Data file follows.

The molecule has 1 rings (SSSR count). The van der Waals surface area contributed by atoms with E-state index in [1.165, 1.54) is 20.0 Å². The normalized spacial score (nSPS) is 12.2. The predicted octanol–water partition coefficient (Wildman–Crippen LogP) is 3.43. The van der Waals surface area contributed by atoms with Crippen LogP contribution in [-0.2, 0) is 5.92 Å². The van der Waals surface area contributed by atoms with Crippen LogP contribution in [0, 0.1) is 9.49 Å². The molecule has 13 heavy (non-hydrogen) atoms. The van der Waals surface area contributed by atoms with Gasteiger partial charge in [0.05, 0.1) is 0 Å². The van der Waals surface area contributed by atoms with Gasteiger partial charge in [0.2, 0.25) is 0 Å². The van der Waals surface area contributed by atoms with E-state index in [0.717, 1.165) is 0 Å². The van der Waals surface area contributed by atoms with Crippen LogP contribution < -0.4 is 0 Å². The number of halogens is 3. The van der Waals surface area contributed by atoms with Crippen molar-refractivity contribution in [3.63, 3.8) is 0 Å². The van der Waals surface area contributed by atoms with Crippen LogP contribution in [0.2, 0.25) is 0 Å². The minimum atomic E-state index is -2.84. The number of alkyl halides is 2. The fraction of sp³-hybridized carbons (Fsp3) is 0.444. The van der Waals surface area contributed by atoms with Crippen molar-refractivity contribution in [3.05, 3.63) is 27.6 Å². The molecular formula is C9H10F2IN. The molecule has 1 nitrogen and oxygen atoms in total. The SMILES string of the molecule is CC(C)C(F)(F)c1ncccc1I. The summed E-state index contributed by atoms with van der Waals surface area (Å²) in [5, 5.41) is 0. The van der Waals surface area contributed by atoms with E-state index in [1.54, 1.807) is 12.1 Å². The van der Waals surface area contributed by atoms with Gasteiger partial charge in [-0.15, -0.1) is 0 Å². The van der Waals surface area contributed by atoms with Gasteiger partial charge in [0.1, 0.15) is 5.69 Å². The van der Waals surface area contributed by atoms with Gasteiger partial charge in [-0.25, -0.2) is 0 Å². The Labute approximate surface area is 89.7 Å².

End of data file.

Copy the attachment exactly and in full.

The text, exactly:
The molecule has 1 rings (SSSR count). The van der Waals surface area contributed by atoms with E-state index in [1.165, 1.54) is 20.0 Å². The normalized spacial score (nSPS) is 12.2. The predicted octanol–water partition coefficient (Wildman–Crippen LogP) is 3.43. The van der Waals surface area contributed by atoms with Crippen LogP contribution in [-0.2, 0) is 5.92 Å². The van der Waals surface area contributed by atoms with Crippen LogP contribution in [0, 0.1) is 9.49 Å². The molecule has 13 heavy (non-hydrogen) atoms. The van der Waals surface area contributed by atoms with Gasteiger partial charge in [0.05, 0.1) is 0 Å². The van der Waals surface area contributed by atoms with Gasteiger partial charge in [0.2, 0.25) is 0 Å². The van der Waals surface area contributed by atoms with E-state index in [0.717, 1.165) is 0 Å². The van der Waals surface area contributed by atoms with Crippen LogP contribution < -0.4 is 0 Å². The number of halogens is 3. The van der Waals surface area contributed by atoms with Crippen molar-refractivity contribution in [3.63, 3.8) is 0 Å². The van der Waals surface area contributed by atoms with Crippen LogP contribution in [0.2, 0.25) is 0 Å². The minimum atomic E-state index is -2.84. The number of alkyl halides is 2. The fraction of sp³-hybridized carbons (Fsp3) is 0.444. The van der Waals surface area contributed by atoms with Crippen molar-refractivity contribution in [3.05, 3.63) is 27.6 Å². The molecular formula is C9H10F2IN. The molecule has 1 nitrogen and oxygen atoms in total. The SMILES string of the molecule is CC(C)C(F)(F)c1ncccc1I. The summed E-state index contributed by atoms with van der Waals surface area (Å²) in [5, 5.41) is 0. The van der Waals surface area contributed by atoms with E-state index in [1.54, 1.807) is 12.1 Å². The van der Waals surface area contributed by atoms with Gasteiger partial charge in [-0.15, -0.1) is 0 Å². The van der Waals surface area contributed by atoms with Gasteiger partial charge in [0.1, 0.15) is 5.69 Å². The van der Waals surface area contributed by atoms with Gasteiger partial charge in [-0.25, -0.2) is 0 Å². The Labute approximate surface area is 89.7 Å².